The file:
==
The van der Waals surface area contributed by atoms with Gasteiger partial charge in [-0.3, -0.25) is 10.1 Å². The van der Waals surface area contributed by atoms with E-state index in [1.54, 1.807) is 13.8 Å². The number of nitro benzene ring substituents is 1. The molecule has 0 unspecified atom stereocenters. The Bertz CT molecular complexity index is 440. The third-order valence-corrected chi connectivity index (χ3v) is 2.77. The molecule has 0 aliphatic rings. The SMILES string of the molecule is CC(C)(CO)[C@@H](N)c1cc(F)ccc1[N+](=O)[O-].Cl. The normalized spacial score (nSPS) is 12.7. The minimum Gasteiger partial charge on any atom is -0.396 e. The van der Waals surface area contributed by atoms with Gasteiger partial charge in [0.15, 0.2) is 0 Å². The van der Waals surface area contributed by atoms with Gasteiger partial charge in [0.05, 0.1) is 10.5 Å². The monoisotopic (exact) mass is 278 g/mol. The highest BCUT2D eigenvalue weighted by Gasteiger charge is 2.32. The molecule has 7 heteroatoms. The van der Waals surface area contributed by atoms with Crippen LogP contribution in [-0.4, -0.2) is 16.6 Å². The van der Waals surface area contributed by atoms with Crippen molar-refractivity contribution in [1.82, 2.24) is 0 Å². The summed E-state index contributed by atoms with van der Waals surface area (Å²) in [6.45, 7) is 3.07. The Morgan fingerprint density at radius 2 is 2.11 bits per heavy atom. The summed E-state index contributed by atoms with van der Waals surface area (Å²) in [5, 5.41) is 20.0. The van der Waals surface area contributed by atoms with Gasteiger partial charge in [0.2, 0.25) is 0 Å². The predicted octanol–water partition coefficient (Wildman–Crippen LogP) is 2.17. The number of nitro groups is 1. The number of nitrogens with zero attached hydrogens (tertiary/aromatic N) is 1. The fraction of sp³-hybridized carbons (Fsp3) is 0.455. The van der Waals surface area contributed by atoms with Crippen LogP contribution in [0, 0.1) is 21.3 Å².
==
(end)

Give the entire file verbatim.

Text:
The van der Waals surface area contributed by atoms with Gasteiger partial charge in [-0.3, -0.25) is 10.1 Å². The van der Waals surface area contributed by atoms with E-state index in [1.54, 1.807) is 13.8 Å². The number of nitro benzene ring substituents is 1. The molecule has 0 unspecified atom stereocenters. The Bertz CT molecular complexity index is 440. The third-order valence-corrected chi connectivity index (χ3v) is 2.77. The molecule has 0 aliphatic rings. The SMILES string of the molecule is CC(C)(CO)[C@@H](N)c1cc(F)ccc1[N+](=O)[O-].Cl. The normalized spacial score (nSPS) is 12.7. The minimum Gasteiger partial charge on any atom is -0.396 e. The van der Waals surface area contributed by atoms with Gasteiger partial charge in [0.15, 0.2) is 0 Å². The van der Waals surface area contributed by atoms with Gasteiger partial charge in [0.05, 0.1) is 10.5 Å². The monoisotopic (exact) mass is 278 g/mol. The highest BCUT2D eigenvalue weighted by Gasteiger charge is 2.32. The molecule has 7 heteroatoms. The van der Waals surface area contributed by atoms with Crippen LogP contribution in [-0.4, -0.2) is 16.6 Å². The van der Waals surface area contributed by atoms with Crippen molar-refractivity contribution in [1.82, 2.24) is 0 Å². The summed E-state index contributed by atoms with van der Waals surface area (Å²) in [6.45, 7) is 3.07. The Morgan fingerprint density at radius 2 is 2.11 bits per heavy atom. The summed E-state index contributed by atoms with van der Waals surface area (Å²) in [5, 5.41) is 20.0. The van der Waals surface area contributed by atoms with Gasteiger partial charge in [0.2, 0.25) is 0 Å². The predicted octanol–water partition coefficient (Wildman–Crippen LogP) is 2.17. The number of nitro groups is 1. The number of nitrogens with zero attached hydrogens (tertiary/aromatic N) is 1. The fraction of sp³-hybridized carbons (Fsp3) is 0.455. The van der Waals surface area contributed by atoms with Crippen LogP contribution in [0, 0.1) is 21.3 Å².